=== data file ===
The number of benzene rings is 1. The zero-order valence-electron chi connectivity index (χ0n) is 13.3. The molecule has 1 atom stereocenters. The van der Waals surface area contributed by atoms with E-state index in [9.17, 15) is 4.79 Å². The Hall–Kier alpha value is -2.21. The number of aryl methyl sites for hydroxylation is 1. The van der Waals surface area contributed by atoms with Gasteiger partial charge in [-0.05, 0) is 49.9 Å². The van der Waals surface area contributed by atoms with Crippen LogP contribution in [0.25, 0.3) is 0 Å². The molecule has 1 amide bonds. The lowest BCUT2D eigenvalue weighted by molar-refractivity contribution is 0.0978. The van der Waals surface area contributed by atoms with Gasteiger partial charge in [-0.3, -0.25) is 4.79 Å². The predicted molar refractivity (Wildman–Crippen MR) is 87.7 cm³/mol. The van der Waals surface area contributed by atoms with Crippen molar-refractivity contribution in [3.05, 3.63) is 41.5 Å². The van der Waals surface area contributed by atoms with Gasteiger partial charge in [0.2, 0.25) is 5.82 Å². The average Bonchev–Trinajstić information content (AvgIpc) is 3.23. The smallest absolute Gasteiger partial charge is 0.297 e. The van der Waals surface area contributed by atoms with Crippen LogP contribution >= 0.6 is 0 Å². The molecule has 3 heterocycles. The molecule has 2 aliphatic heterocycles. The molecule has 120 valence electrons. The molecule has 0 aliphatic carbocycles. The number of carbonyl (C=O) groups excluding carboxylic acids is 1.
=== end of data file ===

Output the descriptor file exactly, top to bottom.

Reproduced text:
The number of benzene rings is 1. The zero-order valence-electron chi connectivity index (χ0n) is 13.3. The molecule has 1 atom stereocenters. The van der Waals surface area contributed by atoms with E-state index in [9.17, 15) is 4.79 Å². The Hall–Kier alpha value is -2.21. The number of aryl methyl sites for hydroxylation is 1. The van der Waals surface area contributed by atoms with Gasteiger partial charge in [-0.05, 0) is 49.9 Å². The van der Waals surface area contributed by atoms with Crippen LogP contribution in [0.25, 0.3) is 0 Å². The molecule has 1 amide bonds. The lowest BCUT2D eigenvalue weighted by molar-refractivity contribution is 0.0978. The van der Waals surface area contributed by atoms with Gasteiger partial charge in [-0.3, -0.25) is 4.79 Å². The predicted molar refractivity (Wildman–Crippen MR) is 87.7 cm³/mol. The van der Waals surface area contributed by atoms with Crippen molar-refractivity contribution in [3.05, 3.63) is 41.5 Å². The van der Waals surface area contributed by atoms with Gasteiger partial charge in [0.2, 0.25) is 5.82 Å². The average Bonchev–Trinajstić information content (AvgIpc) is 3.23. The smallest absolute Gasteiger partial charge is 0.297 e. The van der Waals surface area contributed by atoms with Crippen LogP contribution >= 0.6 is 0 Å². The molecule has 3 heterocycles. The molecule has 2 aliphatic heterocycles. The molecule has 120 valence electrons. The molecule has 0 aliphatic carbocycles. The number of carbonyl (C=O) groups excluding carboxylic acids is 1.